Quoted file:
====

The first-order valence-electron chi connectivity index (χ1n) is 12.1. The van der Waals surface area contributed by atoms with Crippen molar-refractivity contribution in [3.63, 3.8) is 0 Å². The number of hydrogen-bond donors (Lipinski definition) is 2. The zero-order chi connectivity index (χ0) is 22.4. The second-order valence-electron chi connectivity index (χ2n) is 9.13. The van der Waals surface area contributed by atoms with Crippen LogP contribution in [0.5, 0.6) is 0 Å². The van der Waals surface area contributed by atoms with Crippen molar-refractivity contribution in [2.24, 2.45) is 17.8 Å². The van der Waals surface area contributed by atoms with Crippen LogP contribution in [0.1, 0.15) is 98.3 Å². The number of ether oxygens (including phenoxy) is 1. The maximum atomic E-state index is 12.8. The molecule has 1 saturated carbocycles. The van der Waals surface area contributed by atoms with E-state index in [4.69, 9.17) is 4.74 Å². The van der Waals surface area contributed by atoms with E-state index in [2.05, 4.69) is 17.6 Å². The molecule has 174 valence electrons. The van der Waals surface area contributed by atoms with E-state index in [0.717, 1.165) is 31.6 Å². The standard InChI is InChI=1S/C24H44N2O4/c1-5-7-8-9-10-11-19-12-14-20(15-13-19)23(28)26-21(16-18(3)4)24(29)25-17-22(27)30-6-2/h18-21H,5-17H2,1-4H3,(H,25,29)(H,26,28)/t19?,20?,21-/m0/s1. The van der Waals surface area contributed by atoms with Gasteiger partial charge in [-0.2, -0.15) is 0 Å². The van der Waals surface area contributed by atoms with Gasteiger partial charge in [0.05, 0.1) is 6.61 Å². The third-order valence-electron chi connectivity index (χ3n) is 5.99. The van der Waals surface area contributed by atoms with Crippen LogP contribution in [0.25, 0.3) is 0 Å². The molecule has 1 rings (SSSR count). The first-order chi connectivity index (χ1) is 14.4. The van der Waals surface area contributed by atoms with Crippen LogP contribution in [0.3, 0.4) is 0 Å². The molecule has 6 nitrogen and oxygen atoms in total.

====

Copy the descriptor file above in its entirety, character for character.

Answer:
The first-order valence-electron chi connectivity index (χ1n) is 12.1. The van der Waals surface area contributed by atoms with Crippen molar-refractivity contribution in [3.63, 3.8) is 0 Å². The number of hydrogen-bond donors (Lipinski definition) is 2. The zero-order chi connectivity index (χ0) is 22.4. The second-order valence-electron chi connectivity index (χ2n) is 9.13. The van der Waals surface area contributed by atoms with Crippen LogP contribution in [0.5, 0.6) is 0 Å². The van der Waals surface area contributed by atoms with Crippen molar-refractivity contribution in [2.24, 2.45) is 17.8 Å². The van der Waals surface area contributed by atoms with Crippen LogP contribution in [0.1, 0.15) is 98.3 Å². The number of ether oxygens (including phenoxy) is 1. The maximum atomic E-state index is 12.8. The molecule has 1 saturated carbocycles. The van der Waals surface area contributed by atoms with E-state index in [4.69, 9.17) is 4.74 Å². The van der Waals surface area contributed by atoms with E-state index in [2.05, 4.69) is 17.6 Å². The molecule has 174 valence electrons. The van der Waals surface area contributed by atoms with E-state index in [0.717, 1.165) is 31.6 Å². The standard InChI is InChI=1S/C24H44N2O4/c1-5-7-8-9-10-11-19-12-14-20(15-13-19)23(28)26-21(16-18(3)4)24(29)25-17-22(27)30-6-2/h18-21H,5-17H2,1-4H3,(H,25,29)(H,26,28)/t19?,20?,21-/m0/s1. The van der Waals surface area contributed by atoms with Gasteiger partial charge in [-0.2, -0.15) is 0 Å². The van der Waals surface area contributed by atoms with Gasteiger partial charge in [0.05, 0.1) is 6.61 Å². The third-order valence-electron chi connectivity index (χ3n) is 5.99. The van der Waals surface area contributed by atoms with Crippen LogP contribution in [0.25, 0.3) is 0 Å². The molecule has 1 rings (SSSR count). The first-order chi connectivity index (χ1) is 14.4. The van der Waals surface area contributed by atoms with Crippen LogP contribution in [0.3, 0.4) is 0 Å². The molecule has 6 nitrogen and oxygen atoms in total.